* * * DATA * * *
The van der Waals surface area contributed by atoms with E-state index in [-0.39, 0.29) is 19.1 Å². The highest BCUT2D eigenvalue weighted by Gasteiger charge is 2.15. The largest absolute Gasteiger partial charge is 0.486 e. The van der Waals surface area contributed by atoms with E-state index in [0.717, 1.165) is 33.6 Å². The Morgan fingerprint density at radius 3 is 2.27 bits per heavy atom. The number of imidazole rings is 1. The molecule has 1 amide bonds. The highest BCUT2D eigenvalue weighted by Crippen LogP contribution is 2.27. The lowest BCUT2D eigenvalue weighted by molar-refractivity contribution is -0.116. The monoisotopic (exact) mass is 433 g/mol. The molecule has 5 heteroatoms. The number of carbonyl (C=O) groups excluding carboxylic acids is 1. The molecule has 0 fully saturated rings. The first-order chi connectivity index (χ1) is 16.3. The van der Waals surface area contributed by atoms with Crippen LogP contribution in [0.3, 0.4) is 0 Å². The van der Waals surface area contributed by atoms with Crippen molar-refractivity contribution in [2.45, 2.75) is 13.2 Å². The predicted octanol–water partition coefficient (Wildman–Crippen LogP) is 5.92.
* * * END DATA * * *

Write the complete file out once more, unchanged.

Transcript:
The van der Waals surface area contributed by atoms with E-state index in [-0.39, 0.29) is 19.1 Å². The highest BCUT2D eigenvalue weighted by Gasteiger charge is 2.15. The largest absolute Gasteiger partial charge is 0.486 e. The van der Waals surface area contributed by atoms with E-state index in [0.717, 1.165) is 33.6 Å². The Morgan fingerprint density at radius 3 is 2.27 bits per heavy atom. The number of imidazole rings is 1. The molecule has 1 amide bonds. The highest BCUT2D eigenvalue weighted by Crippen LogP contribution is 2.27. The lowest BCUT2D eigenvalue weighted by molar-refractivity contribution is -0.116. The monoisotopic (exact) mass is 433 g/mol. The molecule has 5 heteroatoms. The number of carbonyl (C=O) groups excluding carboxylic acids is 1. The molecule has 0 fully saturated rings. The first-order chi connectivity index (χ1) is 16.3. The van der Waals surface area contributed by atoms with Crippen LogP contribution in [0.3, 0.4) is 0 Å². The van der Waals surface area contributed by atoms with Crippen molar-refractivity contribution in [2.45, 2.75) is 13.2 Å². The predicted octanol–water partition coefficient (Wildman–Crippen LogP) is 5.92.